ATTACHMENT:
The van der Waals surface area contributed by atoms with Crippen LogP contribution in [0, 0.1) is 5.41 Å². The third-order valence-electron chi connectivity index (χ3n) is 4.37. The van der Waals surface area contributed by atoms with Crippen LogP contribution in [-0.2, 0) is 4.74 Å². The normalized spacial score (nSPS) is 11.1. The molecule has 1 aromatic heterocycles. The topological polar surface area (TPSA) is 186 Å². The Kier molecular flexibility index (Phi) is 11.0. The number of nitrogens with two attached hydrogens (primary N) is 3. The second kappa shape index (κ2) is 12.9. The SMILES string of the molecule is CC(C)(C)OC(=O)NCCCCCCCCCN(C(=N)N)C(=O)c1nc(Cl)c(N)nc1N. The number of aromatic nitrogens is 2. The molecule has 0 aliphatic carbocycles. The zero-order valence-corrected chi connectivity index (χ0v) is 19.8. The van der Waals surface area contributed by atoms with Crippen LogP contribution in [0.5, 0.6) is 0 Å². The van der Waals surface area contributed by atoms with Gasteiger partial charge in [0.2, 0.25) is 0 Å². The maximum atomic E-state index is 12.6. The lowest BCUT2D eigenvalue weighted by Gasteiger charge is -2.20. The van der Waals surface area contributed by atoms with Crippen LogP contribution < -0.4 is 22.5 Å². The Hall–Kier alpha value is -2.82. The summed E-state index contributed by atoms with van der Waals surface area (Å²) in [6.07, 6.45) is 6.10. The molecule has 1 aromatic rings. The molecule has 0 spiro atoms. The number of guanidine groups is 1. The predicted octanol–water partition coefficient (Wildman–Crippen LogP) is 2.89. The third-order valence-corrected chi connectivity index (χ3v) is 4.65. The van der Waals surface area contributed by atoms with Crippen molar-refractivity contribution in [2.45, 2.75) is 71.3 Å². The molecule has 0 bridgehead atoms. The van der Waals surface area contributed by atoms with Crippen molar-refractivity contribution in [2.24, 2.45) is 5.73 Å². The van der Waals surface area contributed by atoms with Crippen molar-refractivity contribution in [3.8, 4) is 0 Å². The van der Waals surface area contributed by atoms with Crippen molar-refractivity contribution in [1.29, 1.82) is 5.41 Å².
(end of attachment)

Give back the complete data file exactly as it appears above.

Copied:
The van der Waals surface area contributed by atoms with Crippen LogP contribution in [0, 0.1) is 5.41 Å². The third-order valence-electron chi connectivity index (χ3n) is 4.37. The van der Waals surface area contributed by atoms with Crippen LogP contribution in [-0.2, 0) is 4.74 Å². The normalized spacial score (nSPS) is 11.1. The molecule has 1 aromatic heterocycles. The topological polar surface area (TPSA) is 186 Å². The Kier molecular flexibility index (Phi) is 11.0. The number of nitrogens with two attached hydrogens (primary N) is 3. The second kappa shape index (κ2) is 12.9. The SMILES string of the molecule is CC(C)(C)OC(=O)NCCCCCCCCCN(C(=N)N)C(=O)c1nc(Cl)c(N)nc1N. The number of aromatic nitrogens is 2. The molecule has 0 aliphatic carbocycles. The zero-order valence-corrected chi connectivity index (χ0v) is 19.8. The van der Waals surface area contributed by atoms with Crippen LogP contribution in [0.5, 0.6) is 0 Å². The van der Waals surface area contributed by atoms with Gasteiger partial charge in [0.2, 0.25) is 0 Å². The maximum atomic E-state index is 12.6. The lowest BCUT2D eigenvalue weighted by Gasteiger charge is -2.20. The van der Waals surface area contributed by atoms with Crippen LogP contribution < -0.4 is 22.5 Å². The Hall–Kier alpha value is -2.82. The summed E-state index contributed by atoms with van der Waals surface area (Å²) in [6.07, 6.45) is 6.10. The molecule has 1 aromatic rings. The molecule has 0 spiro atoms. The number of guanidine groups is 1. The predicted octanol–water partition coefficient (Wildman–Crippen LogP) is 2.89. The third-order valence-corrected chi connectivity index (χ3v) is 4.65. The van der Waals surface area contributed by atoms with Crippen molar-refractivity contribution in [2.45, 2.75) is 71.3 Å². The molecule has 0 bridgehead atoms. The van der Waals surface area contributed by atoms with Crippen molar-refractivity contribution in [2.24, 2.45) is 5.73 Å². The van der Waals surface area contributed by atoms with Crippen molar-refractivity contribution in [3.8, 4) is 0 Å². The van der Waals surface area contributed by atoms with Crippen molar-refractivity contribution in [1.29, 1.82) is 5.41 Å².